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Villagers want end of Salween dams


(dpa) - Thai and Burmese villagers, backed by activists around the world, on Wednesday appealed to the Thai government to end its collaboration with the Burmese military junta on five hydro-electic dams on the Salween River.

"We want the authorities involved to halt the projects until proper studies have been done on the impact on the people and environment in the vicinity of the dams," said April Moe, a villager from the Karreni State in Burma, one of a score of activists who presented their appeal to Thailand's Ministry of Energy on Wednesday.

In May 2005 the Thai Energy Ministry and the Burmese Ministry of Electric Power signed a memorandum of understanding (MOU) to build five hydroelectric dams on the 2,800 kilometre Salween River that runs from Tibet through eastern Burma and at one point defines the Thai-Burmese border.

In December 2005 another MOU was signed between the Electricity Generating Authority of Thailand (Egat) and Myanmar Department of Hydropower to build the one billion dollar Hutgyi dam, on which construction is due to commence in December.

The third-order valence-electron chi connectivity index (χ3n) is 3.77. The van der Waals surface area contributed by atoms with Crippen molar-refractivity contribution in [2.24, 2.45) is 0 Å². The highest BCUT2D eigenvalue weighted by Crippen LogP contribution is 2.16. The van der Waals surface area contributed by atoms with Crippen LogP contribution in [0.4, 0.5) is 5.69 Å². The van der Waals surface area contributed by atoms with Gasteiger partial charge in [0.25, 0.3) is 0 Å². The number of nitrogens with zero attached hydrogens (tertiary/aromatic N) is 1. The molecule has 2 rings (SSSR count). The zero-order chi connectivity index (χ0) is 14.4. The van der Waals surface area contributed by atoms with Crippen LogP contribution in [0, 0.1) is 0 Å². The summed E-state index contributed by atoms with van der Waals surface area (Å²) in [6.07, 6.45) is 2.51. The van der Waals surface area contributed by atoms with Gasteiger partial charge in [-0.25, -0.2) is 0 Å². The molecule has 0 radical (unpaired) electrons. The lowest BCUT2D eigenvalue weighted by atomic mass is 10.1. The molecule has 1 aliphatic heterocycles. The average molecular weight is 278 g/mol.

Egat and China's Sinohydro Corporation will jointly invest in the construction of the dam.

All the MOUs were signed under the government of Thailand's former prime minister Thaksin Shinawatra.

"The entire decision making process for the planning and implementation of the Salween hydropower development projects has been shrouded in secrecy," said a protest letter delivered to the Thai Energy Ministry on Wednesday by NGOs and villagers from northern Thailand.

While the planned dams will undoubtedly displace tens-of-thousands of Burmese villagers living in the Karen, Karrenni and Shan territories, they will also have an unknown impact on Thai villagers living near the Salween River in Mae Hong Son province.

"I have been living on the banks of the Salween all my life and I still have no idea what the impact of these dams will be," said Nu Chamnankiripai, a village headman from Mae Sariang district.

"The authorities told us we could get jobs in the tourism industry after the dams are built but maybe we will just become refugees," said Nu.

The five Salween dam projects will be built in areas that are now claimed by Burmese minority groups, some of whom are waging guerrilla wars against the junta.

Fighting in the area has already displaced more than 500,000 ethnic Karen, many of whom are now living in refugee camps inside Thailand.

With the dams likely to displace up to 100,000 people in Burma's eastern provinces, Thailand is likely to be burdened with an influx of even more refugees in the future, Karrenni villager Moe warned.

Activists in various cities around the world were planning on Wednesday to submit similar protests letters against the Salween dams to Thai embassies and consulates in Washington DC, Sydney, New Delhi, Essen, Vancouver, Paris and New York.

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